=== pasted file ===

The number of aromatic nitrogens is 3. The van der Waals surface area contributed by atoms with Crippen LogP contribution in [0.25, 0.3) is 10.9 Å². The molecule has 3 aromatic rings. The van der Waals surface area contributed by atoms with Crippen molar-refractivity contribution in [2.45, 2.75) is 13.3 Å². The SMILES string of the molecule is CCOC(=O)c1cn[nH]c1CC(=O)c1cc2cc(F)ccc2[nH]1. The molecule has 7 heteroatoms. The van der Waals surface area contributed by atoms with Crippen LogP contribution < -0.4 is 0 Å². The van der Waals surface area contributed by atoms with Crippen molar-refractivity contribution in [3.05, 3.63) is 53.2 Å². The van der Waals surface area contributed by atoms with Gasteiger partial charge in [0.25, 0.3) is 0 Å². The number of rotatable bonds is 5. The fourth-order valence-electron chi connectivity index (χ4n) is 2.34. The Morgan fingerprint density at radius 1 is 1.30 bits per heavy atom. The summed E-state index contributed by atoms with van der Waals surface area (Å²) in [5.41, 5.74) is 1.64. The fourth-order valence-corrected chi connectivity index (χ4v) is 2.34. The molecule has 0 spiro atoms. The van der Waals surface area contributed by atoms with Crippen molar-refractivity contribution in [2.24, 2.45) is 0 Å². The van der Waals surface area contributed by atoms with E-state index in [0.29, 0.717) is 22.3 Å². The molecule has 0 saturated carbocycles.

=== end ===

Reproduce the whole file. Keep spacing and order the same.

The number of aromatic nitrogens is 3. The van der Waals surface area contributed by atoms with Crippen LogP contribution in [0.25, 0.3) is 10.9 Å². The molecule has 3 aromatic rings. The van der Waals surface area contributed by atoms with Crippen molar-refractivity contribution in [2.45, 2.75) is 13.3 Å². The SMILES string of the molecule is CCOC(=O)c1cn[nH]c1CC(=O)c1cc2cc(F)ccc2[nH]1. The molecule has 7 heteroatoms. The van der Waals surface area contributed by atoms with Crippen LogP contribution < -0.4 is 0 Å². The van der Waals surface area contributed by atoms with Crippen molar-refractivity contribution in [3.05, 3.63) is 53.2 Å². The van der Waals surface area contributed by atoms with Gasteiger partial charge in [0.25, 0.3) is 0 Å². The number of rotatable bonds is 5. The fourth-order valence-electron chi connectivity index (χ4n) is 2.34. The Morgan fingerprint density at radius 1 is 1.30 bits per heavy atom. The summed E-state index contributed by atoms with van der Waals surface area (Å²) in [5.41, 5.74) is 1.64. The fourth-order valence-corrected chi connectivity index (χ4v) is 2.34. The molecule has 0 spiro atoms. The van der Waals surface area contributed by atoms with Crippen molar-refractivity contribution in [2.24, 2.45) is 0 Å². The van der Waals surface area contributed by atoms with E-state index in [0.29, 0.717) is 22.3 Å². The molecule has 0 saturated carbocycles.